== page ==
Dodge Outlook: More Construction Growth on the Way in 2016November 3rd, 2015 | Category: Featured News, Industry News
The current construction expansion will continue through the coming year, according to projections by Dodge Data & Analytics. The company held its annual Dodge Outlook Conference in Washington, D.C., Friday, releasing its 2016 Outlook report as chief economist Robert Murray took the stage.
Murray gave a presentation on the current state of the construction economy and how things look for next year.
Dodge’s report predicts that total U.S. construction starts for 2016 will rise 6 percent to $712 billion, following gains of 9 percent in 2014 and an estimated 13 percent in 2015.
The 2015 rise, in fact, will be the strongest annual gain so far in the current expansion, according to Murray. He said much of the lift has come from nonbuilding construction, though residential building has strengthened and will be up 18 percent this year, thanks to a continued rise in multifamily construction.
Nonresidential will plateau in 2015 following its 24-percent surge in 2014, but looking forward, it will re-gain momentum in the coming year.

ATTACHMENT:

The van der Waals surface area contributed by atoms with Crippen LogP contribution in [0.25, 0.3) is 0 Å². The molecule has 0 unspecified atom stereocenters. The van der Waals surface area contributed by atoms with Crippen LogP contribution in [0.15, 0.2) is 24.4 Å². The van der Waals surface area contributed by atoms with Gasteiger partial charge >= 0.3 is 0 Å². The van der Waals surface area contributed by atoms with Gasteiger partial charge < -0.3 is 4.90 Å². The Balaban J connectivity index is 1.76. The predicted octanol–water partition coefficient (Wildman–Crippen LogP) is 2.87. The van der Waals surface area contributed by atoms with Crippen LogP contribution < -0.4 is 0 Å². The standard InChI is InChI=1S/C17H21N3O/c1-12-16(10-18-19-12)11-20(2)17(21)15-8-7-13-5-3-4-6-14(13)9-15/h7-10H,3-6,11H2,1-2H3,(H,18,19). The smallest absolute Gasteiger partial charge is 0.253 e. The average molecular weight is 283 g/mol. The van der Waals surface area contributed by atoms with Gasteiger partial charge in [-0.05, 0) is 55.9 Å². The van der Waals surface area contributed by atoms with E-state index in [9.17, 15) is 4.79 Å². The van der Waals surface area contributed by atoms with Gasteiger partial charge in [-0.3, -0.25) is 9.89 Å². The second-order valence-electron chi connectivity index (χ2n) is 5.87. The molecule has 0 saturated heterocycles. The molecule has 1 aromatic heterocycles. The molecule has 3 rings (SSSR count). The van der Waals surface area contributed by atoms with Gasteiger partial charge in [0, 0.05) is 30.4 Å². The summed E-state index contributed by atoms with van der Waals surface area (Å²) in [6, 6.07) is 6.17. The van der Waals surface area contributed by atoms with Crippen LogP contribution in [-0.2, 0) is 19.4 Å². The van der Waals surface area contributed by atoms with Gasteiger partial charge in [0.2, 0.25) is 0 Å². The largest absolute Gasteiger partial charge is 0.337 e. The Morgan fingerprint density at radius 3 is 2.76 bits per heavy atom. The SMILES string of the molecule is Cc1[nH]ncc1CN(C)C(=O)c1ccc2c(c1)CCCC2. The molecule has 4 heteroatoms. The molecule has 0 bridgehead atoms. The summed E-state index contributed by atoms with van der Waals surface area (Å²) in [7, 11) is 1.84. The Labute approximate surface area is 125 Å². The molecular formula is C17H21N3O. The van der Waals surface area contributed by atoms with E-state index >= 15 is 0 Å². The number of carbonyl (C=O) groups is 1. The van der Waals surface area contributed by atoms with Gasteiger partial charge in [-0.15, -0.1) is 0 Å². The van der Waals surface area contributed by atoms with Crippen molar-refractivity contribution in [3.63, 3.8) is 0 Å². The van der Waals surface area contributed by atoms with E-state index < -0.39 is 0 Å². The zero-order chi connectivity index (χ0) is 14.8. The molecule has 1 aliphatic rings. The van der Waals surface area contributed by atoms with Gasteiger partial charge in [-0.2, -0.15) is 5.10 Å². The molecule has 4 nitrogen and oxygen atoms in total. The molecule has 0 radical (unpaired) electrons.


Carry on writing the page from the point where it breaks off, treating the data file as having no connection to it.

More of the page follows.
According to the Dodge report, nonresidential building will see gains of 9 percent, with residential increasing 16 percent.
Murray expects office construction will continue to lead the way in the commercial building upturn, as Dodge projects commercial building will increase 11 percent, up from the 4-percent gain estimated for 2015.
Commercial building had seen double-digit growth in each of the past four years, so the dip in 2015 is notable. Hotel construction, however, has continued to hold up with double-digit progress for the year.
Multifamily housing, meanwhile, will increase 7 percent in dollars and 5 percent in units. Murray says low vacancies, rising rents and the demand for apartments from Millennials will encourage more development in 2016.
“Apartments led the early upturn,” Murray said. “Now condominium development has returned.”
Single-family housing will rise 20 percent in dollars, corresponding to a 17-percent increase in units to 805,000. Murray says access to home mortgage loans is improving, and “some of the caution exercised by potential homebuyers will ease with continued employment growth.”
Institutional building will follow a 6-percent rise in 2015 with a 9-percent jump in 2016, getting a boost from an increasing amount of K-12 school construction.
Looking at the GDP, Murray notes that the U.S. economy got off to a slow start in 2015, “as U.S. exports were dampened by the sluggish global economy.” Consumer spending picked up in the second quarter, however, helping the real GDP climb to 3.9 percent. The rate of growth in the second half of the year is expected to settle back, and real GDP as a whole will be up 2.5 percent, with a stronger gain of 3.1 percent expected next year.